As an emergency therapy upon arrival of the patient, 10 mL/kg/hour of Hartmann’s solution was administered intravenously for the first five hours. Cefazolin (10 mg/kg, Cefazolin, Jonggeundang) was also administered intravenously for prophylactic effect. Heat support and oxygen therapy were provided additionally. After stabilization of the patient, the treatment consisted of Hartmann’s solution (5 mL/kg intravenously), amoxicillin/clavulanic acid (12.5 mg/kg P.O. twice daily; Clavamox; Pfizer), and meloxicam (0.2 mg/kg P.O. daily; Metacam; Boehringer Ingelheim).

After two weeks of treatment, on February 25th, euthanasia was decided due to the poor prognosis from the therapy.

Case 2

A male raccoon dog weighing 3.6 kg was presented on November 4th, 2018, with 36 hours of lethargy, anorexia, and pyrexia associated with left hind limb lameness. On the initial physical examination, ataxia, dehydration of more than 10% according to CRT, cachexia, and signs of parasite infection on the skin were found. The measured BCS was four out of nine.

The radiology examination confirmed the closed fracture on the right humerus and right femur. Traumatic fracture was highly suspected from the radiologic examination. A mass on the right humerus around the fracture site was also observed. Blood analysis was performed on the next day after the initial referral. The complete blood count (CBC) showed a higher WBC (125,600/μL), neutrophils (15,400/μL), monocytes (2,200/μL), and lymphocytes (8,500/μL) than reference proposed by Kaneko et al., 2008 (25). The serum chemistry, alkaline phosphatase (213 U/L), creatine kinase (1,530 U/L), and lactate dehydrogenase (459 U/L) were higher than reference presented by Latimer, 2011 (27). The radiology examination and blood analysis indicated a diagnosis of osteosarcoma that developed from severe osteomyelitis. Cytologic examination through fine needle aspiration confirmed the osteosarcoma.

As an emergency therapy upon arrival of the patient, 10 mL/kg/hour of Hartmann’s solution was administered intravenously for the first six hours. Cefazolin (10 mg/kg, Cefazolin, Jonggeundang) was also administered intravenously for prophylactic effect. Heat support and oxygen therapy were provided additionally. After stabilization of the patient, the treatment consisted of amoxicillin/clavulanic acid (12.5 mg/kg P.O. twice daily; Clavamox; Pfizer) and meloxicam (0.2 mg/kg P.O. twice daily; Metacam; Boehringer Ingelheim). Surgical excision, debridement, or drainage was not performed during the treatment process. During the treatment, the prognosis was relatively poor. The mental status was relatively depressed, and physical activity was low. After 23 days of treatment, the raccoon dog died, supposedly from sepsis, multiple organ failure, and cancer progression.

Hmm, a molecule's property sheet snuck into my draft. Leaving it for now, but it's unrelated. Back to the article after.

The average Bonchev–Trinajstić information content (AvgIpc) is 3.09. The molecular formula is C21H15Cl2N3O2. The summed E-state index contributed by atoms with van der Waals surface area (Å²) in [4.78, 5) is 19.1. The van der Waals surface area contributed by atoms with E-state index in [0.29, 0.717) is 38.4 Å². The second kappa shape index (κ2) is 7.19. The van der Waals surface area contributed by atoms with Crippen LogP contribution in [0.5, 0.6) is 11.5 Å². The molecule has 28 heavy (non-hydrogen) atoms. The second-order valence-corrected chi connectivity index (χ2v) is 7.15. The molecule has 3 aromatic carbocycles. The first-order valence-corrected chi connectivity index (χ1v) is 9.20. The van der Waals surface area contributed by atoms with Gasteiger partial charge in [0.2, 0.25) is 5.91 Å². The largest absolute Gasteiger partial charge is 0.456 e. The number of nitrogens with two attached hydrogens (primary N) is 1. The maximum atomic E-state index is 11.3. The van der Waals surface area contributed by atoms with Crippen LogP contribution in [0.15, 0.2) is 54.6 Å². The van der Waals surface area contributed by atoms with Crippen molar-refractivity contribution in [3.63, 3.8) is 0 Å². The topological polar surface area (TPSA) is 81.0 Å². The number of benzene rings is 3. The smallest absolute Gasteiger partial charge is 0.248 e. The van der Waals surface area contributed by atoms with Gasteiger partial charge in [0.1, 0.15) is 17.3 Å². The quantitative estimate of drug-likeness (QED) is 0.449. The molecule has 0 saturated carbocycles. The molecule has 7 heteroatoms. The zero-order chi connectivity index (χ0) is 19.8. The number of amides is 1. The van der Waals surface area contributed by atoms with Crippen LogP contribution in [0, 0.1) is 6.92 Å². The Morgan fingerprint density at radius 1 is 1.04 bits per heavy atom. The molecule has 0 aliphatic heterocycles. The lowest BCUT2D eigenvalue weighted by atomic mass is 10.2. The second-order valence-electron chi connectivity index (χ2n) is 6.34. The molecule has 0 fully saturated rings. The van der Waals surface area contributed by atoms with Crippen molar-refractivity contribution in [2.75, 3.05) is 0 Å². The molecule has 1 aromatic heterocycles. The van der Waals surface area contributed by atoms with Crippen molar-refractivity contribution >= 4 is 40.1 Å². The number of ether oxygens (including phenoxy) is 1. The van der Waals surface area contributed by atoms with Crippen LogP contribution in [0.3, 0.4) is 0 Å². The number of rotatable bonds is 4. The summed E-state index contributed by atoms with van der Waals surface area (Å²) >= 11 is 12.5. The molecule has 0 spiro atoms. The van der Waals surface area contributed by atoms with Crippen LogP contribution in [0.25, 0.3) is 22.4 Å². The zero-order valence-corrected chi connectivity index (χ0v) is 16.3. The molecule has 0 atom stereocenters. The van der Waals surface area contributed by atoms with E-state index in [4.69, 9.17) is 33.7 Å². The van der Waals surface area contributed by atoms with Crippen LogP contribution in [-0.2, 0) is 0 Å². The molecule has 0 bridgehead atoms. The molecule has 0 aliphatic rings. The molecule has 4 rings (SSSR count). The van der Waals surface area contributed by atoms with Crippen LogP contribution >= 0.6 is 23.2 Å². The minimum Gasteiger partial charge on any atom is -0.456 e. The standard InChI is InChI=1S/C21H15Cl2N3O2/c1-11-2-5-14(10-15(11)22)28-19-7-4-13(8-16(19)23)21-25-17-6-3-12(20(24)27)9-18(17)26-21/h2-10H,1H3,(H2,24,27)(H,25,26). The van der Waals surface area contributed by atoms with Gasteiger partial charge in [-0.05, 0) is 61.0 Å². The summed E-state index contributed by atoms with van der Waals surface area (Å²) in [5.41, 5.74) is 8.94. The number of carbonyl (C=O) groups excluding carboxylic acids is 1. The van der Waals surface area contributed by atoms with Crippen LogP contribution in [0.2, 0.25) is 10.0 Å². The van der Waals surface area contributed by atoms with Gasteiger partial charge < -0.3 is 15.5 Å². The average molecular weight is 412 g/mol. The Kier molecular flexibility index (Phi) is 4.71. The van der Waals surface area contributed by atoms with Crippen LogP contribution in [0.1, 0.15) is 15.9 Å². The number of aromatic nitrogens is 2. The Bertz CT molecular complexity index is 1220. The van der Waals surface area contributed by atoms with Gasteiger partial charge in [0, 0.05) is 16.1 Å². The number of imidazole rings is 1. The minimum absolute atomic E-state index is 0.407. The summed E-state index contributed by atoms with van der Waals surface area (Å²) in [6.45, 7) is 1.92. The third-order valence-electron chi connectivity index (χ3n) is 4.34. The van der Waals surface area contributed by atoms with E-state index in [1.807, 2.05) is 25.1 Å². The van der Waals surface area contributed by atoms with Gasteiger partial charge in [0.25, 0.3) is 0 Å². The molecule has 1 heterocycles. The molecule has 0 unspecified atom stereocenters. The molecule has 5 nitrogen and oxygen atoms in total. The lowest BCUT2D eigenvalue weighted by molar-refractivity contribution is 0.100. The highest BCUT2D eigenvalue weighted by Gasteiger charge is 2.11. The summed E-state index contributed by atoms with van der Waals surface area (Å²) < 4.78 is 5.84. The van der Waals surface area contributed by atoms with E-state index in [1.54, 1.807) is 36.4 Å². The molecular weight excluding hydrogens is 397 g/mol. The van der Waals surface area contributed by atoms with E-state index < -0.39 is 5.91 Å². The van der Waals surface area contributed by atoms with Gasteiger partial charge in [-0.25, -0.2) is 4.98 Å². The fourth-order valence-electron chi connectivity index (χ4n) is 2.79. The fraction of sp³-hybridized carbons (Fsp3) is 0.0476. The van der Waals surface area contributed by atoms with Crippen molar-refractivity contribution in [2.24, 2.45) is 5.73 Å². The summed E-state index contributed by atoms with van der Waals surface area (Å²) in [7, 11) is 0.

Case 3

On June 11th, 2019, a raccoon dog weighing 3.75 kg was referred to Seoul Wildlife Center. The initial physical examination revealed tachypnea, debility, hypothermia (35.2°C), dehydration of more than 10% according to CRT, and ataxia. The raccoon dog exhibited signs of pain evidently on the right side of the forelimb.

A routine radiographic examination proceeded directly. There were extensive osteolytic changes with cortical loss and irregular periosteal reactions on the right radius and ulna, and multifocal punctate bony lyses were observed on the left proximal humerus and ulna. Multifocal bony lyses also existed on the bilateral femur and tibia. It appeared to be more severe on the right limb. A miliary nodular pattern was evident throughout the entire lung area, which is most likely a fungal infection. The loss of serosal detail on the abdomen was attributed to emaciation, but possible ascites could not be ruled out (Fig. 2). The fracture was assessed to be the initial problem, and secondary periosteal changes were assumed to be occurred according to the radiographic signs.

Figure 2. Lateral view of the forelimb (A) and ventrodorsal view of the hindlimb (B), and lateral view of the thorax and abdomen (C). On the forelimb, the right radius and ulna, there is extensive osteolytic changes with cortical loss and irregular periosteal reaction, and there are multifocal punctate bony lyses on the left proximal humerus and ulna. On the hindlimb, multifocal bony lyses are seen on the bilateral femur and tibia, and it appears more severe on the right limb. On the right lateral thoracic radiograph, a miliary nodular pattern is evident throughout the entire lung area, which is most likely a fungal infection. On the abdomen, serosal detail loss is found, potentially due to emaciation, but possible ascites could not be ruled out.